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Carter, Democrats Asked Soviets to Stop Reagan By: NewsMax.com
Newsmax.com | Thursday, October 17, 2002


Remember the old conservative charge that many of the Democrats here in America were playing footsie with the Soviets? Some Republicans even said the Russians viewed the Democrats as their favorite party.

Now bombshell revelations prove these accusations beyond a shadow of a doubt.

Peter Schweizer, a Hoover Institution research fellow, has just written a new book, "Reagan's War: The Epic Story of His Forty-Year Struggle and Final Triumph Over Communism."

This book may well force historians to revise the history of the Cold War.

Schweizer, after scouring once-classified KGB, East German Stasi and Soviet Communist Party files, discovered incontrovertible evidence that the Soviets not only played footsie with high-ranking Democrats, they also worked behind the scenes to influence American elections.

In "Reagan's War," Schweizer shows how the Democrats worked with Moscow to try to undermine Reagan before and after he became president.

Jimmy Carter's Dirty Tricks

Soviet diplomatic accounts and material from the archives show that in January 1984 former President Jimmy Carter dropped by Soviet Ambassador Anatoly Dobrynin's residence for a private meeting.

Carter expressed his concern about and opposition to Reagan's defense buildup. He boldly told Dobrynin that Moscow would be better off with someone else in the White House. If Reagan won, he warned, "There would not be a single agreement on arms control, especially on nuclear arms, as long as Reagan remained in power."

Using the Russians to influence the presidential election was nothing new for Carter.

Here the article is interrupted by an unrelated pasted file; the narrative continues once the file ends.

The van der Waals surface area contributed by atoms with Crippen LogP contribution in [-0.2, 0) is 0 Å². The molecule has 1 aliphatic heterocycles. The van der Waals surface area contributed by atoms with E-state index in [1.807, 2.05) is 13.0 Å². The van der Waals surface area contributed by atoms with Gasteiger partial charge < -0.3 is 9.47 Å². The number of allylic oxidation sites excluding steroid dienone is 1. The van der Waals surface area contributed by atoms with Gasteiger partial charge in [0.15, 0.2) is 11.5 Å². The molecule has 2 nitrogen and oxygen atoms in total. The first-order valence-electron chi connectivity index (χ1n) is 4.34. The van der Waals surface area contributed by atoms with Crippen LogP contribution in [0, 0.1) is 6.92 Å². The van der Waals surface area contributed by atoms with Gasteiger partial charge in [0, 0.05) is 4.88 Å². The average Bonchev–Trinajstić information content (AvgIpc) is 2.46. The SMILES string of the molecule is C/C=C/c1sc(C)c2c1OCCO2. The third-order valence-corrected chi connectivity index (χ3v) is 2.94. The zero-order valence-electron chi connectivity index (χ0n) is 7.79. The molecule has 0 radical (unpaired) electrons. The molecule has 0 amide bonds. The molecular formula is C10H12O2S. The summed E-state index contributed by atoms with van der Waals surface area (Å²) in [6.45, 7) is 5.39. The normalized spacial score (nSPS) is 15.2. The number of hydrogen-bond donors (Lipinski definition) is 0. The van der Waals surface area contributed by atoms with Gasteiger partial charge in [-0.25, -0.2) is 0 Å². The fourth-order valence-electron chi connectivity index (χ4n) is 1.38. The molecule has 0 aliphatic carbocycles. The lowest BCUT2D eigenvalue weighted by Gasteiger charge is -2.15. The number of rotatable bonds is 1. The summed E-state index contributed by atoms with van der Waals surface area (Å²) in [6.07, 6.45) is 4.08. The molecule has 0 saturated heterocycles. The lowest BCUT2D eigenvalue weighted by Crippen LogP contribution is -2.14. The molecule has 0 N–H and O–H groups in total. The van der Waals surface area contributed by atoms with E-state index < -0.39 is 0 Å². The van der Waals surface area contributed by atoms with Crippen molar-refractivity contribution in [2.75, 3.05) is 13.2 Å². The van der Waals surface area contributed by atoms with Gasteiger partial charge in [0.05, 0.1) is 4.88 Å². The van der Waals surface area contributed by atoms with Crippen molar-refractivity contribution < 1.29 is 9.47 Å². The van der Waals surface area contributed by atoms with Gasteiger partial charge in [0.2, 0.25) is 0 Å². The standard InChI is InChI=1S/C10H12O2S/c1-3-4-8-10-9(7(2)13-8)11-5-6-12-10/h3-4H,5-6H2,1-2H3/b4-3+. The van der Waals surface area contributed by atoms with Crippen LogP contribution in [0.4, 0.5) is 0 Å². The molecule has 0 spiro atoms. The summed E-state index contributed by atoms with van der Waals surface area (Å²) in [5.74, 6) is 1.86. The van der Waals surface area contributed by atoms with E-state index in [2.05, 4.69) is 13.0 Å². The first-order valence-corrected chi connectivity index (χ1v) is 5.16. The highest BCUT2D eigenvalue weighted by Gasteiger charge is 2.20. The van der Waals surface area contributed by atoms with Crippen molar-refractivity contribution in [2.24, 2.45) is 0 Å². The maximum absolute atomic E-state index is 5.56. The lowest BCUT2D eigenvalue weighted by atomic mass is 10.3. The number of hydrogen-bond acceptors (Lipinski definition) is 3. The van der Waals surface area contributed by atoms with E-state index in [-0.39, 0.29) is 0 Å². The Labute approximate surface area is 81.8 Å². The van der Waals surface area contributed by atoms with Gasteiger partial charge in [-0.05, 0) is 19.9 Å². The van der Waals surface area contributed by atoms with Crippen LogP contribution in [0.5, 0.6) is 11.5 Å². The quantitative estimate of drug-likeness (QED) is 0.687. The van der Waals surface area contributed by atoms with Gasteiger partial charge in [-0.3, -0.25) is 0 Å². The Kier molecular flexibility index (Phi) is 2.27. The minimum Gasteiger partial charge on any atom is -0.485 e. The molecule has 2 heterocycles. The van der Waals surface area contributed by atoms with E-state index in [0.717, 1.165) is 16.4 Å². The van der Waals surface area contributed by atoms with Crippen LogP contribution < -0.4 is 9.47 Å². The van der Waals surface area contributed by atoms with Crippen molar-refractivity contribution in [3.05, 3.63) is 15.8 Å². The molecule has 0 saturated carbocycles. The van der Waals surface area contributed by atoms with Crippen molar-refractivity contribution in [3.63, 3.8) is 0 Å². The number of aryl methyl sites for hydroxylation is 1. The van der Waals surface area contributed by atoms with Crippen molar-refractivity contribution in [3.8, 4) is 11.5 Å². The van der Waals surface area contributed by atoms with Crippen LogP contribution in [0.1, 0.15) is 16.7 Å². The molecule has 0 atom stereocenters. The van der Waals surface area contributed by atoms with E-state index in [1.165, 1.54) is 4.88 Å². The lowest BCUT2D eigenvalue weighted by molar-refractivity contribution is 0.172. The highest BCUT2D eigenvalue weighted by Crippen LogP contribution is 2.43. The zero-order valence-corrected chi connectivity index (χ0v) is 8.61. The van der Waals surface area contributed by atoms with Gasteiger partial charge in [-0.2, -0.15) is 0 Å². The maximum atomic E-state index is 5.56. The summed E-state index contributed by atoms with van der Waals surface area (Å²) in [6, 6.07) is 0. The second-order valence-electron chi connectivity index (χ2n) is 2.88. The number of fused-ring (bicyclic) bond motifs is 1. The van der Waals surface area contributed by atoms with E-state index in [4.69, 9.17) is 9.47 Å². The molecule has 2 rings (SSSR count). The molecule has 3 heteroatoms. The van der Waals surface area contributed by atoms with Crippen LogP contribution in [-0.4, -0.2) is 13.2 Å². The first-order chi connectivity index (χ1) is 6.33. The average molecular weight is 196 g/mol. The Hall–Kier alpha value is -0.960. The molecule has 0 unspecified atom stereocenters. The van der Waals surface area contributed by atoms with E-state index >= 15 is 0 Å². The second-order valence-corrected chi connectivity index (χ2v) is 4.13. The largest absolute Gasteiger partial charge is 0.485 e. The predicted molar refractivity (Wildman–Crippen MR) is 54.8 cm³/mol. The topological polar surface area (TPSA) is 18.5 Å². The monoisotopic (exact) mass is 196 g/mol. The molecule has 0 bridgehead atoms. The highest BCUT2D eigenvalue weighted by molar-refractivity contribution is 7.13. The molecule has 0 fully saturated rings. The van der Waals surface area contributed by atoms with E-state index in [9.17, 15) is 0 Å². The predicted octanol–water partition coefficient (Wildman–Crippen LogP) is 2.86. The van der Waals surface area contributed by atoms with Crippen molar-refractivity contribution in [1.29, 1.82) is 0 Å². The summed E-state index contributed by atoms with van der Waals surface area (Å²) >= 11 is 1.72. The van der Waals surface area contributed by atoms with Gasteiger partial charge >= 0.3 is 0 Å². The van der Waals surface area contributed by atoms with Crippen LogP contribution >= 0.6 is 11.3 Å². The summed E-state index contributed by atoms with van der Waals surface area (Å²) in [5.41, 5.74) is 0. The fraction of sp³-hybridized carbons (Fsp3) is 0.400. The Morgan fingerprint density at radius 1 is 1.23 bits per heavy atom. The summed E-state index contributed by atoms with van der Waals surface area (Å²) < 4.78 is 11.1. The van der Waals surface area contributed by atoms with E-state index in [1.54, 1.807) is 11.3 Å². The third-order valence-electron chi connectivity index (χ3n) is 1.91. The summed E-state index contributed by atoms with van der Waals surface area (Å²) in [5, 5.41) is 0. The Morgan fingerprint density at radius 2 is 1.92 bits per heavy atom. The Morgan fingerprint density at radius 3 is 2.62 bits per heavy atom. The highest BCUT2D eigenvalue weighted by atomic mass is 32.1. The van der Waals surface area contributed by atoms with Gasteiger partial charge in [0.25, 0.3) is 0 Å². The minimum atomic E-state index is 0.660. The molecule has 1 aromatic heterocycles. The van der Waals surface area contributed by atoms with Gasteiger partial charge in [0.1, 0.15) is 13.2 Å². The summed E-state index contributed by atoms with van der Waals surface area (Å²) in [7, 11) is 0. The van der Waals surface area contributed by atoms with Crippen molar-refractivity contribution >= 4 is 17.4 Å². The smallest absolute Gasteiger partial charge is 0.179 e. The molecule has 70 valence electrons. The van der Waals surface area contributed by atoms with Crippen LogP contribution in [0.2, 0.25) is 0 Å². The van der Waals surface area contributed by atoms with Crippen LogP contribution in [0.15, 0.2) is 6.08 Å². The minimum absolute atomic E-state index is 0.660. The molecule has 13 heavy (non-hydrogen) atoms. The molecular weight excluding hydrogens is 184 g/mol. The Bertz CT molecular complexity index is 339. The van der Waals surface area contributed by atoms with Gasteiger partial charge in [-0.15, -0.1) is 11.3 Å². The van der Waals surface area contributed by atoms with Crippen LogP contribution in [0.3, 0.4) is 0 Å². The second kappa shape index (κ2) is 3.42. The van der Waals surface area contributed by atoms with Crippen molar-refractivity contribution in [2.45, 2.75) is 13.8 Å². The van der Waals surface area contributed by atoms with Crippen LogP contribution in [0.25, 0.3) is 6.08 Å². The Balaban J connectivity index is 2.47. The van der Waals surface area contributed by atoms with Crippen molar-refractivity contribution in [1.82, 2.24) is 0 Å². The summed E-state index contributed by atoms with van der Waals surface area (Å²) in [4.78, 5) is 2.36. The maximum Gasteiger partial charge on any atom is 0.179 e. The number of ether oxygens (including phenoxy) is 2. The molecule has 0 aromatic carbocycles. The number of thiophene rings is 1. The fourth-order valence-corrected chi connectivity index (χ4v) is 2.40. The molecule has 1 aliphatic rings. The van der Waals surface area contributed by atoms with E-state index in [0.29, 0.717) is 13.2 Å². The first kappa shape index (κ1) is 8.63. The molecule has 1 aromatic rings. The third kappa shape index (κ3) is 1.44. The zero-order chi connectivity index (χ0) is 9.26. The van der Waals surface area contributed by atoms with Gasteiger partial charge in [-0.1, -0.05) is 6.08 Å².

Schweizer reveals Russian documents that show that in the waning days of the 1980 campaign, the Carter White House dispatched businessman Armand Hammer to the Soviet Embassy.

Hammer was a longtime Soviet-phile, and he explained to the Soviet ambassador that Carter was "clearly alarmed" at the prospect of losing to Reagan.

Hammer pleaded with the Russians for help. He asked if the Kremlin could expand Jewish emigration to bolster Carter's standing in the polls.

'Carter Won't Forget That Service'

"Carter won't forget that service if he is elected," Hammer told Dobrynin.

Carter was not the only Democrat to make clear to the Russians where their loyalty lay. As the election neared in 1984, Dobrynin recalls meetings with Speaker of the House Thomas P. "Tip" O'Neill.

O'Neill told Dobrynin that no effort should be spared to prevent "that demagogue Reagan" from being re-elected.

Soviet documents report that O'Neill told Dobrynin: "If that happens, Reagan will give vent to his primitive instincts and give us a lot of trouble, probably, put us on the verge of a major armed conflict. He is a dangerous man."




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